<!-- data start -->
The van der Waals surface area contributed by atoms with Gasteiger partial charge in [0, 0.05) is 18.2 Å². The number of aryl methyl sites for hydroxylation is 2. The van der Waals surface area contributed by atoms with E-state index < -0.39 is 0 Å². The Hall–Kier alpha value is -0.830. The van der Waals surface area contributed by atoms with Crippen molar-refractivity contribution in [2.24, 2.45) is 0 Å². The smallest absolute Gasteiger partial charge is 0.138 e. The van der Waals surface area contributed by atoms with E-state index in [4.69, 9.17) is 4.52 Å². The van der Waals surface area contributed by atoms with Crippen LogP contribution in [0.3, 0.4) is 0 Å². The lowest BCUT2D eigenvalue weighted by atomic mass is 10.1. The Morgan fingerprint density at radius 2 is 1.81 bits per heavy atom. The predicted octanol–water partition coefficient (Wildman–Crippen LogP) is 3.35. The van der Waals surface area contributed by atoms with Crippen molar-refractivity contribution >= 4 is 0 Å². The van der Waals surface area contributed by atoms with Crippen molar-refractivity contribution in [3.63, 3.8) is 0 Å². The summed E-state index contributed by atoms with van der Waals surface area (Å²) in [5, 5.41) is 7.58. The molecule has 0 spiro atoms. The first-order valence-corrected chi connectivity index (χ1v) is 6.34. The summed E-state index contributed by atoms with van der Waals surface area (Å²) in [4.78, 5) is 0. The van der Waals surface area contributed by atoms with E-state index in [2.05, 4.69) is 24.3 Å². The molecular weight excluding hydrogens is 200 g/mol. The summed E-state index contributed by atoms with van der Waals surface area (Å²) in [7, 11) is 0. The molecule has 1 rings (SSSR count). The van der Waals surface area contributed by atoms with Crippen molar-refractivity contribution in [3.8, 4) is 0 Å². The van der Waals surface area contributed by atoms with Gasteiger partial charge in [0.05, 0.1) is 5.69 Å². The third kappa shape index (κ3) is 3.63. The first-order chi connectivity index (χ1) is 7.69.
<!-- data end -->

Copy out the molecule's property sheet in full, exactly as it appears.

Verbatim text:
The van der Waals surface area contributed by atoms with Gasteiger partial charge in [0, 0.05) is 18.2 Å². The number of aryl methyl sites for hydroxylation is 2. The van der Waals surface area contributed by atoms with E-state index < -0.39 is 0 Å². The Hall–Kier alpha value is -0.830. The van der Waals surface area contributed by atoms with Crippen molar-refractivity contribution in [2.24, 2.45) is 0 Å². The smallest absolute Gasteiger partial charge is 0.138 e. The van der Waals surface area contributed by atoms with E-state index in [4.69, 9.17) is 4.52 Å². The van der Waals surface area contributed by atoms with Crippen LogP contribution in [0.3, 0.4) is 0 Å². The lowest BCUT2D eigenvalue weighted by atomic mass is 10.1. The Morgan fingerprint density at radius 2 is 1.81 bits per heavy atom. The predicted octanol–water partition coefficient (Wildman–Crippen LogP) is 3.35. The van der Waals surface area contributed by atoms with Crippen molar-refractivity contribution >= 4 is 0 Å². The van der Waals surface area contributed by atoms with Crippen molar-refractivity contribution in [3.63, 3.8) is 0 Å². The summed E-state index contributed by atoms with van der Waals surface area (Å²) in [5, 5.41) is 7.58. The molecule has 0 spiro atoms. The first-order valence-corrected chi connectivity index (χ1v) is 6.34. The summed E-state index contributed by atoms with van der Waals surface area (Å²) in [4.78, 5) is 0. The van der Waals surface area contributed by atoms with E-state index in [2.05, 4.69) is 24.3 Å². The molecular weight excluding hydrogens is 200 g/mol. The summed E-state index contributed by atoms with van der Waals surface area (Å²) in [7, 11) is 0. The molecule has 1 rings (SSSR count). The van der Waals surface area contributed by atoms with Crippen molar-refractivity contribution in [3.8, 4) is 0 Å². The van der Waals surface area contributed by atoms with Gasteiger partial charge in [0.05, 0.1) is 5.69 Å². The third kappa shape index (κ3) is 3.63. The first-order chi connectivity index (χ1) is 7.69.